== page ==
Disorders of Perception

Overview of Perceptual Abnormalities

Perceptual abnormalities or aberrations are common features of psychiatric and neurologic illness. Non-ill persons also experience occasional perceptual disturbances, but the presence of frequent or intense aberrations indicates serious system disease.

Disorders of perception occur in all sensory modalities. They include misinterpretations and distortions of environmental stimuli, as well as self-generated hallucinations.

Patients vary in their ability to explain their subjective perceptual experiences. The brain constantly receives large amounts of perceptual information via the five special senses of vision, hearing, touch, taste, and smell; the muscle, joint, and internal organ proprioceptors; and the vestibular apparatus.

The majority of this information is processed unconsciously and only a minority reaches conscious awareness at any one time. An external object is represented internally by a sensory percept that combines with memory and experience to produce a meaningful internal percept in the conscious mind.

In health, we can clearly distinguish between percepts which represent real objects and those which are the result of internal imagery or fantasy, which may be vividly experience in the mind but are recognized as not real.

Abnormal perceptual experiences may be divided into two subgroups:

  1. Altered perceptions—including sensory distortions and illusions Opens in new window—in which there is a distorted internal perception of a real external object.
  2. False perceptions—including hallucinations Opens in new window and pseudo-hallucinations—in which there is an internal perception without an external object.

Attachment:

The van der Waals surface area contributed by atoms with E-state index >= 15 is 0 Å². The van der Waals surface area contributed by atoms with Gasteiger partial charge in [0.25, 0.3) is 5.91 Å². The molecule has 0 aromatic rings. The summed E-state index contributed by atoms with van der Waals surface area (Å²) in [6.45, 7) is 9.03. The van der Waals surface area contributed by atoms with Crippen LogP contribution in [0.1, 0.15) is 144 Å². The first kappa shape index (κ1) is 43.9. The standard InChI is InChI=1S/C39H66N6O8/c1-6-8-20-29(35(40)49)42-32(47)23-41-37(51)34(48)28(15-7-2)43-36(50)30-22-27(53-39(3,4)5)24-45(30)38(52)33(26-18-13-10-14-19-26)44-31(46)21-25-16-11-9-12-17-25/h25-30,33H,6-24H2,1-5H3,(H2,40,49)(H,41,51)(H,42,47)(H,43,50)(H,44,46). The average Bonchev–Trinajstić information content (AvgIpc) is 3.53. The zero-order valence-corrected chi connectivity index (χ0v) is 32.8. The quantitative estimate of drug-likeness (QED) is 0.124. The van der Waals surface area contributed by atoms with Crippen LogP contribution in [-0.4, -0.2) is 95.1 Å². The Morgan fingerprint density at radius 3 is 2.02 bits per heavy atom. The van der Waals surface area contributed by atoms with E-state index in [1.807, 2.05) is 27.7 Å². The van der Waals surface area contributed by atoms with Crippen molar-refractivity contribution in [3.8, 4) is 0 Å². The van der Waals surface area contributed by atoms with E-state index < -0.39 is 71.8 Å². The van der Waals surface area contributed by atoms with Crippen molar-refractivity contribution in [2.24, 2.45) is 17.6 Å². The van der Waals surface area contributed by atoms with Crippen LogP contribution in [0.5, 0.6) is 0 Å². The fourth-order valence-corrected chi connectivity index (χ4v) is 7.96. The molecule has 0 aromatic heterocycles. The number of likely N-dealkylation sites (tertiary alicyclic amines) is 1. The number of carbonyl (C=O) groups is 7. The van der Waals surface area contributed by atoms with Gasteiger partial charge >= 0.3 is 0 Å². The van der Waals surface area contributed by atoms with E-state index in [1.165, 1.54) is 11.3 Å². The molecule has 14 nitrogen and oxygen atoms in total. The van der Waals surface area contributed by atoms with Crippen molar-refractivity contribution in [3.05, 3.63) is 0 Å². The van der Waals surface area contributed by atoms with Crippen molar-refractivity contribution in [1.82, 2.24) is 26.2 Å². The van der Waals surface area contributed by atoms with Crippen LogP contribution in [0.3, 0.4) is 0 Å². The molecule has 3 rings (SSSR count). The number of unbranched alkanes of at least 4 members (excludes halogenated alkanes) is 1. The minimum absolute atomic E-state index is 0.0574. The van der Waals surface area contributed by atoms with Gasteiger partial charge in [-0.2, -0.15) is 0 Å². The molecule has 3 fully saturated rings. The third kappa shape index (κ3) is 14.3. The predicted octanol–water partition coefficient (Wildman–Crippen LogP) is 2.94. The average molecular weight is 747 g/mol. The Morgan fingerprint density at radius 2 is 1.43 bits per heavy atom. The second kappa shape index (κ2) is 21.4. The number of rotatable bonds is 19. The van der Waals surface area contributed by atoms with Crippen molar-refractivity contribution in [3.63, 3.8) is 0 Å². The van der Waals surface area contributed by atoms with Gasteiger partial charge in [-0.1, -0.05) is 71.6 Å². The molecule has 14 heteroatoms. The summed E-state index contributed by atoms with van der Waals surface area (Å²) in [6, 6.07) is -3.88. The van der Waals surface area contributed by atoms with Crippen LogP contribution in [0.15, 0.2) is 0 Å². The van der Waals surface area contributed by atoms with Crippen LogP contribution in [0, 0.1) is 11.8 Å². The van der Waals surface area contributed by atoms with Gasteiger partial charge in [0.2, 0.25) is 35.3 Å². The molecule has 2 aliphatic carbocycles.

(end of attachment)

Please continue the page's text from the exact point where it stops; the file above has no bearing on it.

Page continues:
Sensory distortion

Sensory distortions are changes in the perceived intensity or quality of a real external stimulus. They are associated with organic conditions and with drug ingestion or withdrawal.

Hyperacusis (experiencing sounds as abnormally) and micropsai (perceiving objects as smaller and further away, as if looking through the wrong end of a telescope) are examples of sensory distortions.


Illusion is defined as “misinterpretations of a sensory stimulus.”

Illusions Opens in new window occur in conditions of inattention, low sensory stimuli, and lower level of consciousness or anxious state. Illusions lack diagnostic significance and are different from hallucination by the presence of a stimulus.


Hallucination is defined as “a false perception which is not a sensory distortion or a misinterpretation, but which occurs at the same time as real perceptions.”

Individual believes and reacts to hallucinations as a real perception. Hallucinations are described according to the involved sensory modality.

  1. Auditory hallucinations

These are the most common type of hallucinations seen in psychiatric patients.

  • The patient may hear clear voices communicating to the patient (second person hallucination),
  • talking among themselves about the patient (third person hallucination),
  • commenting about the patient’s activities (running commentary type hallucination),
  • or instructing the patient (commanding hallucination).
  1. Visual hallucinations

These are less common than auditory hallucinations. The patient may see people, objects, or animals and sometimes as a complete scene like a movie (scenic hallucination).

Their presence in the absence of auditory hallucination should raise suspicion of some organic brain disorder.

  1. Olfactory and gustatory hallucinations

Olfactory and gustatory hallucinations involve smell and taste, respectively.

Their presence in isolation should raise suspicion of temporal lobe epilepsy or other organic brain disease. They may be present in schizophrenia.

  1. Tactile hallucination

These can be a superficial sensation over or under the skin (tactile or haptic hallucination) or a felling of sensations like pressure, tearing or twisting in deep visceral organs (visceral hallucination).

Special types of hallucinations are given in Box X-1.

Box X-1 | Special types of hallucinations
Reflex hallucination: Stimulation in one sensory modality induces hallucination in other sensory modality
Autoscopic hallucination: Seeing own body in external space
Extracampine hallucination: Hallucinatory experiences beyond the normal sensory range
Lilliputin hallucination: A type of visual hallucination seen in delirium where the patient sees dwarf figures

Other than the above types of perceptual abnormalies, depersonalization and derealization are also considered to belong to the group.

Depersonalization is characterized by a feeling of unreality or unfamiliarity with oneself whereas derealization is unfamiliarity with surroundings.

    Adapted from:
  1. Essentials of Psychiatry By Dr Sandeep K Goyal